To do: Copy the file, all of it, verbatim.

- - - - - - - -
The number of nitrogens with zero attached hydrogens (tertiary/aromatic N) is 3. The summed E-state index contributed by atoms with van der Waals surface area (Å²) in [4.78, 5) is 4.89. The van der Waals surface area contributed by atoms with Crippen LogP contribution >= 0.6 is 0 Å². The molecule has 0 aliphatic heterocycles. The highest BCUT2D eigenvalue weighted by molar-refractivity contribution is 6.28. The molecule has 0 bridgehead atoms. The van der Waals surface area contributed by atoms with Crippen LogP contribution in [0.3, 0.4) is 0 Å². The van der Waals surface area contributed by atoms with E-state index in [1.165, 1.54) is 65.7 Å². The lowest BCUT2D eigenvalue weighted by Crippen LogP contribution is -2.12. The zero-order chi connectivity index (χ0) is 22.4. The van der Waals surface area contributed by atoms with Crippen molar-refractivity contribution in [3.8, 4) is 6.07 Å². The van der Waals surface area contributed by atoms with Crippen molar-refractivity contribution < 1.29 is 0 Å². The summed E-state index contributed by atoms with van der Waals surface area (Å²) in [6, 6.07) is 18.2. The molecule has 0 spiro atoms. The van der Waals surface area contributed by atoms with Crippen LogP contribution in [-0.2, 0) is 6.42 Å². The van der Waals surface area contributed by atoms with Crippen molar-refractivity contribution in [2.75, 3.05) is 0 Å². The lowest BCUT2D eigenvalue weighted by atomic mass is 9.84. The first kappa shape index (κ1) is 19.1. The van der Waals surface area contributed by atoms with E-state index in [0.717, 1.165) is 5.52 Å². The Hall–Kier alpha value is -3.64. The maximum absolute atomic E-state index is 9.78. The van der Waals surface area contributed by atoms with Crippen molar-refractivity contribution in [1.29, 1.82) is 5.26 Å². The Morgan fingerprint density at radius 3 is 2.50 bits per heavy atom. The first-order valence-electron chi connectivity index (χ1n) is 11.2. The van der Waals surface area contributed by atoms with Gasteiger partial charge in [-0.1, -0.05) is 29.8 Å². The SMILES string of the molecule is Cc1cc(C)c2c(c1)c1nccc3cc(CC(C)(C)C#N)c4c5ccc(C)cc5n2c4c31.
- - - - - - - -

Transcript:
The number of nitrogens with zero attached hydrogens (tertiary/aromatic N) is 3. The summed E-state index contributed by atoms with van der Waals surface area (Å²) in [4.78, 5) is 4.89. The van der Waals surface area contributed by atoms with Crippen LogP contribution >= 0.6 is 0 Å². The molecule has 0 aliphatic heterocycles. The highest BCUT2D eigenvalue weighted by molar-refractivity contribution is 6.28. The molecule has 0 bridgehead atoms. The van der Waals surface area contributed by atoms with Crippen LogP contribution in [0.3, 0.4) is 0 Å². The van der Waals surface area contributed by atoms with E-state index in [1.165, 1.54) is 65.7 Å². The lowest BCUT2D eigenvalue weighted by Crippen LogP contribution is -2.12. The zero-order chi connectivity index (χ0) is 22.4. The van der Waals surface area contributed by atoms with Crippen molar-refractivity contribution in [3.8, 4) is 6.07 Å². The van der Waals surface area contributed by atoms with Crippen molar-refractivity contribution < 1.29 is 0 Å². The summed E-state index contributed by atoms with van der Waals surface area (Å²) in [6, 6.07) is 18.2. The molecule has 0 spiro atoms. The van der Waals surface area contributed by atoms with Crippen LogP contribution in [-0.2, 0) is 6.42 Å². The van der Waals surface area contributed by atoms with Crippen molar-refractivity contribution in [2.75, 3.05) is 0 Å². The lowest BCUT2D eigenvalue weighted by atomic mass is 9.84. The first kappa shape index (κ1) is 19.1. The van der Waals surface area contributed by atoms with E-state index in [0.717, 1.165) is 5.52 Å². The Hall–Kier alpha value is -3.64. The maximum absolute atomic E-state index is 9.78. The van der Waals surface area contributed by atoms with Crippen molar-refractivity contribution in [1.29, 1.82) is 5.26 Å². The Morgan fingerprint density at radius 3 is 2.50 bits per heavy atom. The first-order valence-electron chi connectivity index (χ1n) is 11.2. The van der Waals surface area contributed by atoms with Gasteiger partial charge in [-0.1, -0.05) is 29.8 Å². The SMILES string of the molecule is Cc1cc(C)c2c(c1)c1nccc3cc(CC(C)(C)C#N)c4c5ccc(C)cc5n2c4c31.